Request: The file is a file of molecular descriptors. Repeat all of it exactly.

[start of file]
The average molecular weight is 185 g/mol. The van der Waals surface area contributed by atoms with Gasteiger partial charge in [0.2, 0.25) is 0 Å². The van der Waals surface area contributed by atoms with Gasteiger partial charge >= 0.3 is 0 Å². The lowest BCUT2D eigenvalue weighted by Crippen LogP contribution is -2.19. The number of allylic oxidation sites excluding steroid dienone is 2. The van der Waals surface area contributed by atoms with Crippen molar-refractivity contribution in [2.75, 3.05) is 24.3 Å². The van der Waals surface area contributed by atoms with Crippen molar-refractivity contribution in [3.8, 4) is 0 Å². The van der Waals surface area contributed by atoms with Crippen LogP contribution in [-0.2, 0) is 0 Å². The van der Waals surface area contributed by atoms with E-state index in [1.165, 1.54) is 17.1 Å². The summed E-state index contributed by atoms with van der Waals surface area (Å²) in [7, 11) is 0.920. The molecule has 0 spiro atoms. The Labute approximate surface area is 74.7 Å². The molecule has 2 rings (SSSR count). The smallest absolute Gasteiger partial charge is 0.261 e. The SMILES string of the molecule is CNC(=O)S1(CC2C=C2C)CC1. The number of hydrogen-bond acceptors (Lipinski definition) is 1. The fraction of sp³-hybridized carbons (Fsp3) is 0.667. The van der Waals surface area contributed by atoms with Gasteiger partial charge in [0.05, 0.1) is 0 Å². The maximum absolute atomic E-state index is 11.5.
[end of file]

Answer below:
The average molecular weight is 185 g/mol. The van der Waals surface area contributed by atoms with Gasteiger partial charge in [0.2, 0.25) is 0 Å². The van der Waals surface area contributed by atoms with Gasteiger partial charge >= 0.3 is 0 Å². The lowest BCUT2D eigenvalue weighted by Crippen LogP contribution is -2.19. The number of allylic oxidation sites excluding steroid dienone is 2. The van der Waals surface area contributed by atoms with Crippen molar-refractivity contribution in [2.75, 3.05) is 24.3 Å². The van der Waals surface area contributed by atoms with Crippen molar-refractivity contribution in [3.8, 4) is 0 Å². The van der Waals surface area contributed by atoms with Crippen LogP contribution in [-0.2, 0) is 0 Å². The van der Waals surface area contributed by atoms with E-state index in [1.165, 1.54) is 17.1 Å². The summed E-state index contributed by atoms with van der Waals surface area (Å²) in [7, 11) is 0.920. The molecule has 0 spiro atoms. The Labute approximate surface area is 74.7 Å². The molecule has 2 rings (SSSR count). The smallest absolute Gasteiger partial charge is 0.261 e. The SMILES string of the molecule is CNC(=O)S1(CC2C=C2C)CC1. The number of hydrogen-bond acceptors (Lipinski definition) is 1. The fraction of sp³-hybridized carbons (Fsp3) is 0.667. The van der Waals surface area contributed by atoms with Gasteiger partial charge in [0.05, 0.1) is 0 Å². The maximum absolute atomic E-state index is 11.5.